The vessels spent most of their time circling around a floating robotic DNA lab, which drifted southward in the California Current.
This research, part of MBARI's CANON (Controlled, Agile, and Novel Observing Network) project, is all about "going with the flow"—tracking and studying how communities of microscopic marine organisms change as they are transported by ocean currents.
Conducting experiments in two very different settings
Led by MBARI biological oceanographer Francisco Chavez, during September, CANON researchers studied open-ocean water in the California Current, a meandering band of water that flows southeastward from Oregon to Northern Baja California. In October, a much larger cohort of researchers is studying the highly productive, but rapidly changing nearshore environment of Monterey Bay.
These two field experiments pose different challenges and opportunities for ocean researchers. Studying the offshore waters is challenging because humans and robotic vehicles must travel long distances and remain at sea for weeks at a time. Life in these offshore waters is often dominated by tiny organisms that are difficult to see even under a high-powered microscope, and often cannot be grown in the laboratory. These tiny organisms feed life in the ocean and have a strong influence on Earth's climate because they are so widespread.
Nearshore waters are more accessible to scientists and harbor dense populations of algae and other micro-organisms, as well as larger animals. However, this environment is affected by a web of complex interactions between the ocean, atmosphere, seafloor, land, runoff, and human activities. Because of these diverse influences, winds, currents, waves, and chemical and biological conditions often change rapidly, over periods of hours to days. This often makes it difficult for scientists to track and study ephemeral ocean features, such as algal blooms.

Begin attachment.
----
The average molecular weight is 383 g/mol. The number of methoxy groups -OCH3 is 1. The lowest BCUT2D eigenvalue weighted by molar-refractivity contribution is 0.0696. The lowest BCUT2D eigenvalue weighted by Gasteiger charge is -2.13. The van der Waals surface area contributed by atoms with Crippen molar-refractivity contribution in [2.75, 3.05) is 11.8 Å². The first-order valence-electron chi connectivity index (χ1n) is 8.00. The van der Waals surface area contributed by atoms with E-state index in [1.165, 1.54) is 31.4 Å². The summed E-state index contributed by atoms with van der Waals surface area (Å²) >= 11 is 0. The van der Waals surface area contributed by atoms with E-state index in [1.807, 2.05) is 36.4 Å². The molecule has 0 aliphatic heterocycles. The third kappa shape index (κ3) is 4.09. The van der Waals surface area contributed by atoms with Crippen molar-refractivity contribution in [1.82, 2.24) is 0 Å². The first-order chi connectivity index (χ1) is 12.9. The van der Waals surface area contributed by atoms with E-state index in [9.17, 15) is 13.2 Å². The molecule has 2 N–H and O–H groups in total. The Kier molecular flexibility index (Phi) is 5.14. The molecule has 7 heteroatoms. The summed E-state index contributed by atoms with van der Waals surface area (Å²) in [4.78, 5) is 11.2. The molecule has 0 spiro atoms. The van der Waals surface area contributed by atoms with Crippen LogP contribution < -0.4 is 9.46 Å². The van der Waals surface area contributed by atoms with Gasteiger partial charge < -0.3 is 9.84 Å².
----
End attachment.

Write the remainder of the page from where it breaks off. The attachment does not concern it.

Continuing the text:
During both the nearshore and offshore experiments, CANON researchers simultaneously collected data on the physical and chemical properties of the ocean, along with detailed information on the algae, bacteria, and microscopic animals present. The researchers also measured the abundance of key organisms, determined how fast they were growing, and estimated how fast they were dying off or being consumed. Gathering all of this information simultaneously provides a more comprehensive picture of how the physical and chemical properties of the ocean affect the growth of entire communities of microscopic organisms.
Observing the microscopic life in moving water for more than a few hours is no easy feat. However, the CANON project builds on MBARI’s previous large-scale, multi-instrument, multi-institutional field programs, such as the Autonomous Ocean Sampling Network (AOSN). In contrast to these previous experiments, however, the CANON experiments focus on biological as well as physical processes.
The September experiment: Drifting with the California Current
The first CANON field experiment began on September 9, 2010, when MBARI’s flagship research vessel, the Western Flyer, headed westward from Moss Landing. The ship first headed west until it was 350 miles offshore, collecting water samples along the way. After analyzing these seawater samples and comparing them with satellite images of sea-surface temperature, the researchers attempted to locate the ever-changing boundaries of the California Current.
After completing this lengthy transect, the Western Flyer headed back toward the eastern (shoreward) boundary of the California Current, about 160 kilometers (100 miles) from the coast. There it met up with the research vessel Zephyr, host ship for MBARI's autonomous underwater vehicles (AUVs).